Tuesday, 23 April 2019

Revisiting a UFO and teaching improv

Sometimes quilts weigh on my mind,
like this unfinished log cabin I started in Jan. 2017.

I had a vision of blue starbursts in my head,
but I'm not happy with the contrast.
I used two jelly rolls with some additional fabrics,
and now I'm rethinking the whole project.
I have 36 14 inch blocks, so I may go with the furrow layout on the top.
The biggest obstacle for me is quilting it, since I don't usually machine quilt such large quilts.
And I'm quite hesitant to pay someone else to quilt it when I don't really like the quilt at all.

Recently I taught improv quilting at a local quilt shop.
This was my first real teaching gig, 
but I've been making quilts with improv techniques for more than a decade.
I was inspired early on by books by the late great Gwen Marston,
and by online sewalongs with Tonya Ricicci, who doesn't hang out in blogland anymore.

The piece with the green border is an improv village on a table runner.
I used lots of scraps and the same background fabric.


I showed my students how to make trees and a variety of houses
and they all did great.

I showed them some of my improv house quilts too.
The one at the left is from 2009, and uses log cabins and wonky houses in a variety of sizes.
The made the one at the right last year for a new baby.

6 comments:

myrtovl said...

I was following Tonia for many years and I have learned a lot about improvising, her book on improvised letters is great. It’s a pity that she doesn’t show off in blogland any more, I really miss her.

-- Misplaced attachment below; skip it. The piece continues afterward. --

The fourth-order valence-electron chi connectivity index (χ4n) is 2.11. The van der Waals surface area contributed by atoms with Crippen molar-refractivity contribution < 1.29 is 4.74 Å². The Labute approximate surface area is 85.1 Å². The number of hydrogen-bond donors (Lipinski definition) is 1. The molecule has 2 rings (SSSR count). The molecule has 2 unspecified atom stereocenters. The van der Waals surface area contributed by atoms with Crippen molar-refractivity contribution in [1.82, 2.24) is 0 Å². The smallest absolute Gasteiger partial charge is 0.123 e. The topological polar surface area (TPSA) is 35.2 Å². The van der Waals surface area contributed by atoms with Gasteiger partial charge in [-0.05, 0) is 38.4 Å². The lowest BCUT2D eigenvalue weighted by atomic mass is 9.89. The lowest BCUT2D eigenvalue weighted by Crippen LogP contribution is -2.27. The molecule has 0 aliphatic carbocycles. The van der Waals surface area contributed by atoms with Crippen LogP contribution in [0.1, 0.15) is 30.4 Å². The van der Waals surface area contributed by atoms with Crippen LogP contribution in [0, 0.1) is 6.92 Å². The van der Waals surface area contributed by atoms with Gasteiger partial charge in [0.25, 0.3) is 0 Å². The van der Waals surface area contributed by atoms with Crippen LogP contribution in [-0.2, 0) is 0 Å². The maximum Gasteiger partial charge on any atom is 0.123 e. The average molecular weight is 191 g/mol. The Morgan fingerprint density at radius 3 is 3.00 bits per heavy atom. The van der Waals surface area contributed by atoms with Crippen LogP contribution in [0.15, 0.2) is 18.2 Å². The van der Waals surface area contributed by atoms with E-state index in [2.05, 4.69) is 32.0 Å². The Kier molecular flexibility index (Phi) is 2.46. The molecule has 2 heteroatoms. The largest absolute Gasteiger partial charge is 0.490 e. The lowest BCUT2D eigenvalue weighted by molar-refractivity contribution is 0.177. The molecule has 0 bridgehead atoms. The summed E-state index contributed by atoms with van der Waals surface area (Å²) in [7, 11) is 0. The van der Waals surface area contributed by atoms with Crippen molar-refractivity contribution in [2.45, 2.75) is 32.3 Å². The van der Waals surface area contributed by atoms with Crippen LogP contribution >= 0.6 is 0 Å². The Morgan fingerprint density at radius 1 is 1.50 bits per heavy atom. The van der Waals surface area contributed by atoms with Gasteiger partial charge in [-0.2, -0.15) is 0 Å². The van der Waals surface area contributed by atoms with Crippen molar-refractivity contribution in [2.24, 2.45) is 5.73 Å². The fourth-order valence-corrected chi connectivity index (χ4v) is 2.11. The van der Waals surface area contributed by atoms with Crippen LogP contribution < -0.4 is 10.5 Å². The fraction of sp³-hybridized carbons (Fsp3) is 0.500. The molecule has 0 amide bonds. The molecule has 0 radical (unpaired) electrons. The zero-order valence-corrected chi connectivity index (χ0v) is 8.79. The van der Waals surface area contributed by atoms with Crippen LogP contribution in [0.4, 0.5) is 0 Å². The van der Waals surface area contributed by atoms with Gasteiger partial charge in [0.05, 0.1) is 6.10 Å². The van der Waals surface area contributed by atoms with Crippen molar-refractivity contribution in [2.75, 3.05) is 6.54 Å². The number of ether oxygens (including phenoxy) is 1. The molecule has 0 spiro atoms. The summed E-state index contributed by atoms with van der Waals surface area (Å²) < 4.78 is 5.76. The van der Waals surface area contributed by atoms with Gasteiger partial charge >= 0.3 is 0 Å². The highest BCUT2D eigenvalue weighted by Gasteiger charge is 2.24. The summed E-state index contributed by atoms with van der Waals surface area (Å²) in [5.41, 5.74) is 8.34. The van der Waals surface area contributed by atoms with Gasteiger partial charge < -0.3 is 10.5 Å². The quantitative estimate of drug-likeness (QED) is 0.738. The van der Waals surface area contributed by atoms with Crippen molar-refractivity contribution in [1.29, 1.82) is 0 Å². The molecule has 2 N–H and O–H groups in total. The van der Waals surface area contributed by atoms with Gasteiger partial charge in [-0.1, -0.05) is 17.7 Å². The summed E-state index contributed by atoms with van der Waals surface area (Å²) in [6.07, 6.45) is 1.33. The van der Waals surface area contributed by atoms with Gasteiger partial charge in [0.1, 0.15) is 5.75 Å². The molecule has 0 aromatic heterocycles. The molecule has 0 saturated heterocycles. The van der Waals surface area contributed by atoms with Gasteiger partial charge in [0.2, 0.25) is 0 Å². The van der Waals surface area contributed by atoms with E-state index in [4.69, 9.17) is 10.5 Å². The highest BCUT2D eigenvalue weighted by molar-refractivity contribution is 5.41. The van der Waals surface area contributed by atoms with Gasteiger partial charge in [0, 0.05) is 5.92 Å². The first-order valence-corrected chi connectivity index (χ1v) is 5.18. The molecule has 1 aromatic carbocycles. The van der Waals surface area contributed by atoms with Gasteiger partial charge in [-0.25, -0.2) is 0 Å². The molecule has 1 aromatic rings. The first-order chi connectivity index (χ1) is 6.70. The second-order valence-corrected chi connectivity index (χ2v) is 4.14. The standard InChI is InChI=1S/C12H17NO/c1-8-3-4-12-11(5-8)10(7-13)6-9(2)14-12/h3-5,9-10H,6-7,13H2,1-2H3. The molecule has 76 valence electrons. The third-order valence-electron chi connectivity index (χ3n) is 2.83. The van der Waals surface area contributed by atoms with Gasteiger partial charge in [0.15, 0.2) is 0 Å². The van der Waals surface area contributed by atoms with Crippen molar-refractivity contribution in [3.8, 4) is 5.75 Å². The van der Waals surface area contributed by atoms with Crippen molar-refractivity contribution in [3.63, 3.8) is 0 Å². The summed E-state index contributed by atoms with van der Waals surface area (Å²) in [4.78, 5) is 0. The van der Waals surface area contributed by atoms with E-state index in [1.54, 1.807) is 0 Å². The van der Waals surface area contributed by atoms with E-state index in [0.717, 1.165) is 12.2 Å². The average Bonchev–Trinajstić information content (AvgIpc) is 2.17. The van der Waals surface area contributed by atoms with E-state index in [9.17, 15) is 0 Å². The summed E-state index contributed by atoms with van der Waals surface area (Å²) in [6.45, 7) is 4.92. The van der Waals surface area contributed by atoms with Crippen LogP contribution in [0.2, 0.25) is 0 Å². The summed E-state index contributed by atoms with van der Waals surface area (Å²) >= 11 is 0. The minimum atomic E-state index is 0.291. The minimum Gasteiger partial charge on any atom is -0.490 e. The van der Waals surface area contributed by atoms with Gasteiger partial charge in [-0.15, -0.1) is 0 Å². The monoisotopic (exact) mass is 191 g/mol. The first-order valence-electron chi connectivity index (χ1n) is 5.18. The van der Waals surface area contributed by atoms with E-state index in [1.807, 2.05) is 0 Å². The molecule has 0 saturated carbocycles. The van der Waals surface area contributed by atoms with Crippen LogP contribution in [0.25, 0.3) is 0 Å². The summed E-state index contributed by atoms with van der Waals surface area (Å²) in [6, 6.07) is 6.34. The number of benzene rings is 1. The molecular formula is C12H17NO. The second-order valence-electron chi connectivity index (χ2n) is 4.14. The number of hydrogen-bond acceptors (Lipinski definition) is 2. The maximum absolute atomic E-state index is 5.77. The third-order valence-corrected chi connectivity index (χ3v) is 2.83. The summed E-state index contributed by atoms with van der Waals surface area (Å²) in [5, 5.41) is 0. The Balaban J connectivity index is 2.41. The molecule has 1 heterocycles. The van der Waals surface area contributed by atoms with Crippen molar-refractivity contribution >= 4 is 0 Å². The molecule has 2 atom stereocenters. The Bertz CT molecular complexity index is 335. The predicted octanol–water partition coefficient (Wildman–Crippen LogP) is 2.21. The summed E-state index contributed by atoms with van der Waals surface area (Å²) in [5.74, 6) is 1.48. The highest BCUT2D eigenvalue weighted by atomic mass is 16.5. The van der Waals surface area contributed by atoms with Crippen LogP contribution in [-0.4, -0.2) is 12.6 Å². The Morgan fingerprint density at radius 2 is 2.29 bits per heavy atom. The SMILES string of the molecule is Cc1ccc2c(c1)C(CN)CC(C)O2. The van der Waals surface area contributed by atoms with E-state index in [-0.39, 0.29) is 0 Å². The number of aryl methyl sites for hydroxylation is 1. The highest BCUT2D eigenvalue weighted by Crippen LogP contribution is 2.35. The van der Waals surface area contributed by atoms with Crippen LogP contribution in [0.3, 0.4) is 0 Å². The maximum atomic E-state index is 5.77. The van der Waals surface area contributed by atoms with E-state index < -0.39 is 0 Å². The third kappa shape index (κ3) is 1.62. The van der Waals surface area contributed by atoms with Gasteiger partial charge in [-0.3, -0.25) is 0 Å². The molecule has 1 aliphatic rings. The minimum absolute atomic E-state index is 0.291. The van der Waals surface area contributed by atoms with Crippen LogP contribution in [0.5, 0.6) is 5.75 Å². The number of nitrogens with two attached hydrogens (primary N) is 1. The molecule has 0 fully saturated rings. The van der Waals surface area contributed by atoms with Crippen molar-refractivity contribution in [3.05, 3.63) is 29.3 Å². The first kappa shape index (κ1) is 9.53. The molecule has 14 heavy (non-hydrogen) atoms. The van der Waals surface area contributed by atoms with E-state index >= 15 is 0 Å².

Myrto in Athens, Greece

Barb said...

great log cabin quilt - love the colors.
yay for teaching improv. I'm teaching liberated houses next week. I love teaching that class. Your house quilts are wonderful!

Quiltdivajulie said...

Perhaps you could donate the top and let someone else finish it? Hard to work on one you don't care about. Good luck with the teaching gig - it takes a lot to prepare but when you do it right, the class goes smoothly and the students are happy. Tonya is on Instagram for those who want to keep up with her these days. I don't know if she's on FB (I am not). And for those who loved her letter book, Lynne Tyler has just released her fabulous free pieced letter tutorial that takes Tonya's methods and moves them into the stratosphere. (patcherymenagerie on Etsy).

Louise said...

I know several charities that would be happy to take your pretty log cabin top (or even just the blocks) and finish it up for you. Shoot me an email if you want more info!

Your improv houses and trees are inspirational to me. I really need to try my hand at that :)

Good Earth Quilting said...

I totally understand unfinished quilts. If I had this blue lig cabin, I'd turn it on point and applique something into each corner. Just a thought.

patty a. said...

I like your log cabin quilt top. I like the furrows layout too. If you plan on quilting it, what design would you use? I find that pin basting the quilt well and having a space that supports the quilt make it easier to quilt a larger piece. When quilting the harder parts in the middle, I just take my time, straighten out the area I am quilting, and stitch a small section at a time. Straightening it out often keeps the backing from folding over and you getting a wrinkle.

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